Increasingly, educators are searching for video resources online by sifting through YouTube, searching on Google, and visiting various topical sites. However, what’s often required is quite specific and it can be hard to find exactly what you need.
Creating your own video is a great solution. You get to create exactly what you want and build a library of resources you can re-use. However, although more than 100 hours of video is uploaded to YouTube every minute, it can feel like a huge technical challenge to do it yourself if you’re new to the process.
The good news is that it’s actually quite simple to get started. Here’s how.
First, decide what kind of video you want to create. There are two main routes: Either you can shoot the film using a camera (live action) or you can turn existing resources into video.
1. Shooting live action
This is the ‘traditional’ way to produce a video clip. You simply set up the camera, hit record, and start explaining a concept. This may sound a little daunting at first, but you’ll find you quickly build confidence as you find your rhythm. Many educators find this approach the easiest way to create video resources; whether it’s to introduce a new topic or provide clarity to a sticky point from a previous class session. Meanwhile, students appreciate the ability to replay key portions they don’t understand.
Filming with the device in your pocket
The smartphone in your pocket, or a tablet device, offers you great video quality and unrivalled portability. Although small, they pack a punch and can produce impressive results.
To get the most from your device, remember to:
- Check your sound: Record a little and then listen. Can you be heard clearly? Is there any background sound?
- Think about the light. Avoid standing in front of a sunny window or in a room with low light levels. Again to check, just record a little and play back. Remember you’re in control!
- Keep stable: Because smart phones and tablets are so small and lightweight, it’s easy to produce wobbly video. But there are many tripods and grips that can help. My favorites are Olloclip and Gorillapod.
Formats for real life filming
Although there is nothing wrong with brief “talking head” videos, don’t stop there. Video allows you to do things you couldn’t achieve whilst speaking in a traditional lecture.
You may also wish to create films of your own fieldwork or record keynotes from academic conferences. Or try filming in the laboratories and libraries where research takes place to give students a peek into the rest of your professional role.
2. Transform existing resources into video
If shooting video doesn’t interest you, how about transforming existing resources into video. As an educator you’re already sitting on a wealth of materials that could easily be transformed into valuable educational videos. One of the simplest approaches is to use an existing PowerPoint presentation.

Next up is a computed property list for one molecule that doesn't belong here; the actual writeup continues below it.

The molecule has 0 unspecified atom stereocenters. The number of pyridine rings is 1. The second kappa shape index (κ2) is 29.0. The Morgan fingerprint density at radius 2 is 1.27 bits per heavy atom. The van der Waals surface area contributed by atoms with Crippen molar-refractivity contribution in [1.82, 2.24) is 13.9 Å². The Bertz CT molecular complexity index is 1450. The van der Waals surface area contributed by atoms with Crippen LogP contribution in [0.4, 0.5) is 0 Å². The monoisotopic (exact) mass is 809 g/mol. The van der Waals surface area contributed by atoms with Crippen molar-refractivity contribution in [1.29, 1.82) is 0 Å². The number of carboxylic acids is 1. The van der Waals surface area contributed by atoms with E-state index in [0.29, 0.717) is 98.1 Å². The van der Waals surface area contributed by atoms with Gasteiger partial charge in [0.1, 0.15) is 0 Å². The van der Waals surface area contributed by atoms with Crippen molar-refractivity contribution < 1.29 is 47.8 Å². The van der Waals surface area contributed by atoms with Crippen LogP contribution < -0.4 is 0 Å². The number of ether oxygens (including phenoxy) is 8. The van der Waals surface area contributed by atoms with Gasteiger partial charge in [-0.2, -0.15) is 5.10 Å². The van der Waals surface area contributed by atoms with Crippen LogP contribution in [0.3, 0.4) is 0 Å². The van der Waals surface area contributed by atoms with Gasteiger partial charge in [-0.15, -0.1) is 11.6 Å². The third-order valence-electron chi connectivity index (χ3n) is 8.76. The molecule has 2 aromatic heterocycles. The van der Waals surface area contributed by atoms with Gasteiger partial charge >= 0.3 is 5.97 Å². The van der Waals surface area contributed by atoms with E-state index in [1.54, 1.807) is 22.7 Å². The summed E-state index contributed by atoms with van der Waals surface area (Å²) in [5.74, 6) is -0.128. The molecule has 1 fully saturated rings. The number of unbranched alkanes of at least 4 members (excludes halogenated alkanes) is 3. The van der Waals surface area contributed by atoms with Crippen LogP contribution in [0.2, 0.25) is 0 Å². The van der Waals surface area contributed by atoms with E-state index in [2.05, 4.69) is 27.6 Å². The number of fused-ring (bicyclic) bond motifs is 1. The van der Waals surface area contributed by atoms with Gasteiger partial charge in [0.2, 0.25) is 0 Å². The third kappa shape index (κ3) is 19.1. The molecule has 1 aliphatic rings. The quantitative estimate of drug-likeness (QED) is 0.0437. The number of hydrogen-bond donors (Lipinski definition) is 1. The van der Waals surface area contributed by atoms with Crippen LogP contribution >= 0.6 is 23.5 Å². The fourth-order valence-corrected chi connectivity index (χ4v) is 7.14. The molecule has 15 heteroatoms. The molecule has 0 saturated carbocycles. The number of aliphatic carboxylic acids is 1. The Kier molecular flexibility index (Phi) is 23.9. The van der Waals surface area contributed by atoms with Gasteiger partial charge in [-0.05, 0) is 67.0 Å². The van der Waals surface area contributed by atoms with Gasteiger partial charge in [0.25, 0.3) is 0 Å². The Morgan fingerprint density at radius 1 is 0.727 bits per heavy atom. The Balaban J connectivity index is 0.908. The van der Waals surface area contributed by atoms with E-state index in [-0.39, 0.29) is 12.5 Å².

Using PowerPoint 2011 on a Mac
To record a voiceover narration and convert your presentation into a video follow these directions:
- Click Slide Show > Record Slide Show to start your presentation and begin recording.
- Once complete PowerPoint will prompt you to save the timings of your recordings, click Yes.
- Click File > Save as Movie, choose where you’d like to save your file and click Save
You’ve now created a QuickTime movie file of your presentation and a voice over narration.
Using PowerPoint 2010 or later on a PC
With PowerPoint for Windows you can choose to record your voice over narration for your slides separately before you present a slide show, or during the presentation. Check Microsoft’s guide for a detailed walkthrough of the process here.
When you’re ready to save your video:
- Click File > Save & Send, then Create a video.
- Select where to save your video.
If you’re using Office 2007 there’s a few more steps involved – learn more here at Microsoft’s Office in Education blog.
As well as PowerPoint you can also convert your Keynote presentation by recording voice over narration saving your presentation as a video.
Don’t spend too long worrying about production values at first. It’s the learning content that’s most important. As long as the video explains a concept well, it doesn’t matter if it’s a little rough around the edges. You will get better with practice.
Another key point to remember is that you don’t want to try to explain too much in one video. Think about what you want your students to learn and work backwards from there. It’s much better to have a few short, succinct videos that explain concepts clearly.
Finally, have fun! One of the best things about online video is that retains what’s great about teaching. Having a sense of humor and letting students see your enthusiasm for the topic are key in any class so don’t be afraid to have a little fun when creating your videos!
Aidan Hornsby is Video Producer at MediaCore, a cloud-based video platform that helps universities to manage, store and deliver video to students anywhere, on any device.